As a member of the UKRG Committee I was fortunate enough to attend the brilliantly organised ERC in Helsinki. From the conference itself to boat trips, Moomins and the Finnish Male Screaming Choir it was both entertaining and extremely informative, not only in registrarial issues, but also in the nuances of the wonderful Finnish culture. I’ve come away feeling better informed about so many issues, but also having met and networked my way around a plethora of interesting, engaging and inspiring colleagues. As someone who does not work with loans I was worried that it would be too loans and exhibitions focused, however, the sessions provided were all encompassing and very accessible and so I have come away with a new perspective on all aspects of the registrar’s work. In particular, I learnt a lot about couriering and how the role of the courier is a finely tuned balancing act between providing the upmost care to the object in question as well as being a project manager, institution representative, problem solver, and documenter at the same time as respecting other cultures and colleagues across the globe. No mean feat!

Another session that stimulated me was the brilliant one by Kate Parsons and Jane Knowles – their ‘real’ case study approach was extremely educational and highly engaging. Their representation of how to manage risks in lending and borrowing through the use of an imagined real case with emails, letters and phone call transcripts created a real sense of the various elements in a registrar’s job and the way that risk should and can be properly managed. This was then followed on by Eva-Lena Bergström who spoke about calculating risks for lending and borrowing, focusing specifically on practical ways of reducing costs of lending and borrowing cultural objects within the EU member states and the EU collection Mobility 2011-14. This has a focus on improving and expanding indemnity schemes, improving valuation processes, simplifying the process of risk assessment, and making the transport procedure more reliable and less expensive. I was astonished to learn that over the last 5 years 2,296 exhibitions have been covered by state indemnity in Europe and out of those only 16 cases of damage were claimed for at least 100,000 cultural goods borrowed, a tiny percentage of less than 0.016%. I came into the conference not knowing that much about state indemnity and I left realising what a powerful and amazing resource it is for museums across Europe.

For me, one of the themes tied across the whole conference was collaborative working not only between departments within their own institution but also between different institutions, transport agents, countries and external organisations. A great example of this was given by Christopher Marinello from Art Recovery International who gave a fascinating talk about art theft and recovery. I thought it was amazing that ArtNet has image recognition software which should make art recovery a bit easier in cases where there is an image of a lost artwork, no matter how bad, dark, grainy, or inconclusive it is to the human eye – seems a great idea to use technologies that are already in use in the policing world and adapt these for art theft reasons. Another great example is that of the case of the Metropolitan Museum in New York and the Louvre and the fact that they came to an agreement in 1974 to reunite the head and body of a neo-Sumerian statue. To do this they have a 4 year long term loan agreement with each other so each museum can display the full statue. This seems a great solution and positive outcome highlighting the benefits of collaborative working for the object itself as well as to the public.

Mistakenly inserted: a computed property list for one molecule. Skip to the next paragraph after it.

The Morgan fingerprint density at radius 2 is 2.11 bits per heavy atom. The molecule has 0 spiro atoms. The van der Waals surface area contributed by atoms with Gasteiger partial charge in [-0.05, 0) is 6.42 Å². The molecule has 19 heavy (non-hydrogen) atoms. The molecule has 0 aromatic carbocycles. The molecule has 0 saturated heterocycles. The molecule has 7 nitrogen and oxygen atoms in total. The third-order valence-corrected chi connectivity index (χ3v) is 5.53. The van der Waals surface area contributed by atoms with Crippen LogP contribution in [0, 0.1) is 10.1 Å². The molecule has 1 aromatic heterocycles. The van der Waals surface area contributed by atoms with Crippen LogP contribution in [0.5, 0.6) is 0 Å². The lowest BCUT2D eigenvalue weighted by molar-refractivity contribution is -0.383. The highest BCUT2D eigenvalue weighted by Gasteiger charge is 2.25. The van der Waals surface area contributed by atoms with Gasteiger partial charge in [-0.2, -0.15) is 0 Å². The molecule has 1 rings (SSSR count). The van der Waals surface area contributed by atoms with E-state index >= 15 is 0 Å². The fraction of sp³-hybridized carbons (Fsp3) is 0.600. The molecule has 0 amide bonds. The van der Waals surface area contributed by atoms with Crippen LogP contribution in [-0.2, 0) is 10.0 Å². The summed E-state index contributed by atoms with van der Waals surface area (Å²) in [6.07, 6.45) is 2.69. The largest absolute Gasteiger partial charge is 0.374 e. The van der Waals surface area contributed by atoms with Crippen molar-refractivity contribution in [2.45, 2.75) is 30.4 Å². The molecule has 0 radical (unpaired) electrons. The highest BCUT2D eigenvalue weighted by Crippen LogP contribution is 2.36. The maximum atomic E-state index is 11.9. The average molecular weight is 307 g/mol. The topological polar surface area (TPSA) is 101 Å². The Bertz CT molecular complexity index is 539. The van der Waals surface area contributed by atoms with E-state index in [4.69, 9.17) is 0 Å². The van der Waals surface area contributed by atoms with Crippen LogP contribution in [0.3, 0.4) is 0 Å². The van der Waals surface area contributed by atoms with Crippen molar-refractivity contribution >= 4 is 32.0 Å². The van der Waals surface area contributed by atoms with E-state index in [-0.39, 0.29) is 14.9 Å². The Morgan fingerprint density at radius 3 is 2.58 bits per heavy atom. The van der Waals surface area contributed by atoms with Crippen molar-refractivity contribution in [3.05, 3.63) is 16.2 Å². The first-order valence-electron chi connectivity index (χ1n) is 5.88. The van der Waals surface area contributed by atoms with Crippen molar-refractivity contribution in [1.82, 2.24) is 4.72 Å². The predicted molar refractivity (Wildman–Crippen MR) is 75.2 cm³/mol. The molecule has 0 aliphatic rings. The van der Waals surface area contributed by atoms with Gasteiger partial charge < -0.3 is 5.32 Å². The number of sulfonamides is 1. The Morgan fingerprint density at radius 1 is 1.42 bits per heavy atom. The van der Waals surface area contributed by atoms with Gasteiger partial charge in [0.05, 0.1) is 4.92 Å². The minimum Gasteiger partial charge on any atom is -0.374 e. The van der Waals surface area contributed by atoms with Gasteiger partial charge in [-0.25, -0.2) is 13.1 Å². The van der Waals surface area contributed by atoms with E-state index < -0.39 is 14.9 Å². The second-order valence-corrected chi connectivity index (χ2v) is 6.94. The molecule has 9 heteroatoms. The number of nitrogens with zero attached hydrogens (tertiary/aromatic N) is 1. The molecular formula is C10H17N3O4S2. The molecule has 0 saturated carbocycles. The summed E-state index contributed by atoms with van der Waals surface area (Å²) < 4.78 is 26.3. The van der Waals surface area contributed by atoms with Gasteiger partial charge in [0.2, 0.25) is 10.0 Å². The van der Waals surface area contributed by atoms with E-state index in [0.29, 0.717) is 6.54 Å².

All in all I had an amazing time at the conference. The sessions were well structured and balanced and the questions from the audience and Twitter thought provoking and, in some cases, the basis for further discussion and thought from the entire museum community. The parties and events organised for delegates were also great fun, with lots of dancing and singing at the Midsummer party at the Kiasma – and I’m pleased to say, the end being an Abba medley – very appropriate for the region we were in! It was also amazing to see a light sky at midnight – pretty spectacular and something everyone should try and see at least once in their lives. What I’ve taken away is a greater understanding of the registrar’s role, an appreciation for my colleagues and a desire to learn more and more. My favourite part of a talk in the conference was from Renee Pfister’s case study of one of the exhibitions she helped set up in a Mexican gallery – when she arrived the plinths were not as she expected. Instead, the Mexican manufacturer had felt it was only right to add their creative spin on the plinth and as it was in Mexico, add that Mayan feel to it. This meant a plinth that was a truncated square pyramid! A perfect example of how unexpected the role can be and how multi-faceted the registrar role really is.

Amy Graves – UKRG Treasurer